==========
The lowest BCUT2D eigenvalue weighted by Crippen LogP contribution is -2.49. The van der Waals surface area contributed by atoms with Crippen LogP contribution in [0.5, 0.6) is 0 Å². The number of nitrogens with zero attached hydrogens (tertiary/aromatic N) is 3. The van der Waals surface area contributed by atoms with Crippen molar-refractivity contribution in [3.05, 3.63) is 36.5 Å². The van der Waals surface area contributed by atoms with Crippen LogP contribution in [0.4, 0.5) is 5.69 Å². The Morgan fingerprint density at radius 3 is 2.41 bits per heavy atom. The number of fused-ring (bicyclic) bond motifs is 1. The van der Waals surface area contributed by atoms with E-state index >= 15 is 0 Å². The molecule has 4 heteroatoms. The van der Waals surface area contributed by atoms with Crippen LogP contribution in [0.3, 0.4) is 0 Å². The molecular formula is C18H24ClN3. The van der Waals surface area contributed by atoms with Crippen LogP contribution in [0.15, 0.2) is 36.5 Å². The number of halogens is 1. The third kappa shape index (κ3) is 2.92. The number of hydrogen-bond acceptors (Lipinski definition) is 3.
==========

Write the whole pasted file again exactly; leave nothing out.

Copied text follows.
The lowest BCUT2D eigenvalue weighted by Crippen LogP contribution is -2.49. The van der Waals surface area contributed by atoms with Crippen LogP contribution in [0.5, 0.6) is 0 Å². The number of nitrogens with zero attached hydrogens (tertiary/aromatic N) is 3. The van der Waals surface area contributed by atoms with Crippen molar-refractivity contribution in [3.05, 3.63) is 36.5 Å². The van der Waals surface area contributed by atoms with Crippen LogP contribution in [0.4, 0.5) is 5.69 Å². The Morgan fingerprint density at radius 3 is 2.41 bits per heavy atom. The number of fused-ring (bicyclic) bond motifs is 1. The van der Waals surface area contributed by atoms with E-state index >= 15 is 0 Å². The molecule has 4 heteroatoms. The van der Waals surface area contributed by atoms with Crippen LogP contribution in [0.3, 0.4) is 0 Å². The molecular formula is C18H24ClN3. The van der Waals surface area contributed by atoms with Crippen LogP contribution in [0.15, 0.2) is 36.5 Å². The number of halogens is 1. The third kappa shape index (κ3) is 2.92. The number of hydrogen-bond acceptors (Lipinski definition) is 3.